Forget everything you know about brewing Chinese tea as Goldthread has the inside scoop.
In their video, they look at the “right” way to brew Chinese tea, including the ceremonial process known as gongfu cha:
Gongfu means skill, and cha means tea. It’s a form of Chinese tea service that dates back to the 14th century in Fujian. It places emphasis on the tea’s taste, temperature, and quality.
The ceremony of gongfu cha is a far cry from the American TikToker who made tea in a microwave with a truckload of sugar and milk. If there was a spectrum of tea making, China and the US would be on either side.
What is 20 square metres? It’s 1/357th of a soccer pitch, about 1/267th of an American football field, and less than 1/10th of a tennis court. Now imagine a cafe of that size. And it’s in Shanghai. Then call it Fine.
What is Fine?
Located in the Huashan Lu neighbourhood is a pastry café called Fine 西洋果子店 (literally translated as Fine Western Fruit Shop in English). Despite the misleading name, Fine is part of an “eponymous hospitality chain which runs Japanese retro-style cafés and shops in the city” (thanks to Superfuture for the info).
Brutal wooden minimalism
The rustic style is thanks to local architects Atelier A with a unique concave triangle entrance, adorned with shabby chic painting and dark varnish.
The inside design is much the same, with behind the counter (and the counter itself) full of dark olive kernel wood panelling. For the customer side, it’s all exposed brick and flaking plaster, with suspended lights. It’s like weathered 19th-century apothecary meets brutalism but if someone hated it and went to town on the walls with a pneumatic drill.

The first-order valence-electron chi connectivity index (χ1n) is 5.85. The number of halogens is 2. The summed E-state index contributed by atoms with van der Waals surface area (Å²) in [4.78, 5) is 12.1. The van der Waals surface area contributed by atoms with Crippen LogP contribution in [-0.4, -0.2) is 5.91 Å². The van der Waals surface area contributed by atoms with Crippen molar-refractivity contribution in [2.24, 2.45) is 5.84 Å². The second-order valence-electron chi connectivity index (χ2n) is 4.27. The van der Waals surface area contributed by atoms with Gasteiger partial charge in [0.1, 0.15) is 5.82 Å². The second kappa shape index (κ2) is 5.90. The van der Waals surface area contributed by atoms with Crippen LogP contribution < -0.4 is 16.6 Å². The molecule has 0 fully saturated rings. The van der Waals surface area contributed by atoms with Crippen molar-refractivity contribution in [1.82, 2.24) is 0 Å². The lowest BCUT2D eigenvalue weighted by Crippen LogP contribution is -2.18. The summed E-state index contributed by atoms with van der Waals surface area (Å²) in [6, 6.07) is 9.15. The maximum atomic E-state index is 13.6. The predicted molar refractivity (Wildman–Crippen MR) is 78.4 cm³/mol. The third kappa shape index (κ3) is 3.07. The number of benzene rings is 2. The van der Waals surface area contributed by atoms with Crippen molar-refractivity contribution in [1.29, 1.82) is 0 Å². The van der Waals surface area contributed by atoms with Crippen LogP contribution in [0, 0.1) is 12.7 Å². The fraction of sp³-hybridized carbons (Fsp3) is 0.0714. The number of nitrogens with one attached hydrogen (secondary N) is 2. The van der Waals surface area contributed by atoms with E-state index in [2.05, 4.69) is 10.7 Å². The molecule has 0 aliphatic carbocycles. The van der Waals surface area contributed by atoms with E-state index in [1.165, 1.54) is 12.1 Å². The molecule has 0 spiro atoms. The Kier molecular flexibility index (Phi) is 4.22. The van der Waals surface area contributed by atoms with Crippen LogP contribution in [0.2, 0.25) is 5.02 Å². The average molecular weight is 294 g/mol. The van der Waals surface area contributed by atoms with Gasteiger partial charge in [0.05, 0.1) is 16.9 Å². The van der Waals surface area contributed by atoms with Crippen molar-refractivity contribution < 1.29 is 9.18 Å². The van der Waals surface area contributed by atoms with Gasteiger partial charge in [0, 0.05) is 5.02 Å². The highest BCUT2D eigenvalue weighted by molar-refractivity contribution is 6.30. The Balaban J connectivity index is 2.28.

Fine’s menu offers a variety of cakes and biscuits, soft drinks and a range of tea options.
Chinese culture site Goldthread made a video about Wong Ping, an animator from Hong Kong. He’s a 34.4-year-old and started out in broadcasting before founding Wong Ping Animation Lab in 2014.
According to Wong, he stumbled into animation “by chance” while retouching images in his old job. He began creating stories and animations in spurts of boredom and during his free time. He says works within the limitations of his skill and attributes his “lack of ambition” as the reason for short films.
But even if the images are ugly, I want to make sure it’s a beautiful kind of ugly.
But that hasn’t stopped his work from featuring in places such as the Guggenheim Museum, the Centre for Chinese Contemporary Art in Manchester, and the Arts Centre Melbourne. His work depicts the nature and behaviour of humanity in their “repressed obsessions and unfulfilled desires”. Wong’s animations are surreal in style and in the openness of the subject matter – it’s shock and flaw.
Wong says people think his cartoons are ugly because of their perception of animation. But hey, people think brutalism is ugly. He likens himself and his artistic expressionism to that of a comedian. His works are sketches in the comedic sense and finally asks “in the end, is it all just about being funny?”